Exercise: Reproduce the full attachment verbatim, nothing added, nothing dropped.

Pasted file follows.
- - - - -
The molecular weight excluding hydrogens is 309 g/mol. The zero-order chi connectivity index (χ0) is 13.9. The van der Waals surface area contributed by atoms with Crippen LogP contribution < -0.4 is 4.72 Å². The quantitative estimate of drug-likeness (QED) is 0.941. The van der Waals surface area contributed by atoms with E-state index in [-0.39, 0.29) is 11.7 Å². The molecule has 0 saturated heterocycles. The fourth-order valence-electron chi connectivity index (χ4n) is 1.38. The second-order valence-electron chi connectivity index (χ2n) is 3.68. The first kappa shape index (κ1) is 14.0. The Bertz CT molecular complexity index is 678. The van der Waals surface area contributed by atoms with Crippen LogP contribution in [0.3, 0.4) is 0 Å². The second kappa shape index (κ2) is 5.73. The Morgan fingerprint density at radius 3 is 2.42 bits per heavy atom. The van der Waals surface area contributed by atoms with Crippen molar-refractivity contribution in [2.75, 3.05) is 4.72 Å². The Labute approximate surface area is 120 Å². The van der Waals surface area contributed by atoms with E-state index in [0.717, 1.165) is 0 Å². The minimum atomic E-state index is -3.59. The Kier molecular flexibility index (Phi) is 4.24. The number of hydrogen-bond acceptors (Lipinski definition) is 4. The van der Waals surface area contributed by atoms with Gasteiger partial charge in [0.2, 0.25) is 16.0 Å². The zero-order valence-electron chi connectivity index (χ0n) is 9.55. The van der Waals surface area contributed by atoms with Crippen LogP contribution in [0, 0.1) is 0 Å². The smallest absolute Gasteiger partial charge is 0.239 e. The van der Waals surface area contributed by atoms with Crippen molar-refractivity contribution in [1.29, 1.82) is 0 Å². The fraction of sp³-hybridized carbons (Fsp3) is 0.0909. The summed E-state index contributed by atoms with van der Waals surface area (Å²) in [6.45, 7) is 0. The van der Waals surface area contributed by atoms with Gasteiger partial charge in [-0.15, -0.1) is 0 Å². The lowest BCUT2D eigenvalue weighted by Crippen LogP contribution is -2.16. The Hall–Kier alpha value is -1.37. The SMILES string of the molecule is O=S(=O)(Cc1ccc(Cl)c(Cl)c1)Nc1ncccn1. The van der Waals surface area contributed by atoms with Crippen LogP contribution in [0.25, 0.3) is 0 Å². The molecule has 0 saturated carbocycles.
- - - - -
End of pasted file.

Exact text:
The molecular weight excluding hydrogens is 309 g/mol. The zero-order chi connectivity index (χ0) is 13.9. The van der Waals surface area contributed by atoms with Crippen LogP contribution < -0.4 is 4.72 Å². The quantitative estimate of drug-likeness (QED) is 0.941. The van der Waals surface area contributed by atoms with E-state index in [-0.39, 0.29) is 11.7 Å². The molecule has 0 saturated heterocycles. The fourth-order valence-electron chi connectivity index (χ4n) is 1.38. The second-order valence-electron chi connectivity index (χ2n) is 3.68. The first kappa shape index (κ1) is 14.0. The Bertz CT molecular complexity index is 678. The van der Waals surface area contributed by atoms with Crippen LogP contribution in [0.3, 0.4) is 0 Å². The second kappa shape index (κ2) is 5.73. The Morgan fingerprint density at radius 3 is 2.42 bits per heavy atom. The van der Waals surface area contributed by atoms with Crippen molar-refractivity contribution in [2.75, 3.05) is 4.72 Å². The Labute approximate surface area is 120 Å². The van der Waals surface area contributed by atoms with E-state index in [0.717, 1.165) is 0 Å². The minimum atomic E-state index is -3.59. The Kier molecular flexibility index (Phi) is 4.24. The number of hydrogen-bond acceptors (Lipinski definition) is 4. The van der Waals surface area contributed by atoms with Gasteiger partial charge in [0.2, 0.25) is 16.0 Å². The zero-order valence-electron chi connectivity index (χ0n) is 9.55. The van der Waals surface area contributed by atoms with Crippen LogP contribution in [0, 0.1) is 0 Å². The smallest absolute Gasteiger partial charge is 0.239 e. The van der Waals surface area contributed by atoms with Crippen molar-refractivity contribution in [1.29, 1.82) is 0 Å². The fraction of sp³-hybridized carbons (Fsp3) is 0.0909. The summed E-state index contributed by atoms with van der Waals surface area (Å²) in [6.45, 7) is 0. The van der Waals surface area contributed by atoms with Gasteiger partial charge in [-0.15, -0.1) is 0 Å². The lowest BCUT2D eigenvalue weighted by Crippen LogP contribution is -2.16. The Hall–Kier alpha value is -1.37. The SMILES string of the molecule is O=S(=O)(Cc1ccc(Cl)c(Cl)c1)Nc1ncccn1. The van der Waals surface area contributed by atoms with Crippen LogP contribution in [0.25, 0.3) is 0 Å². The molecule has 0 saturated carbocycles.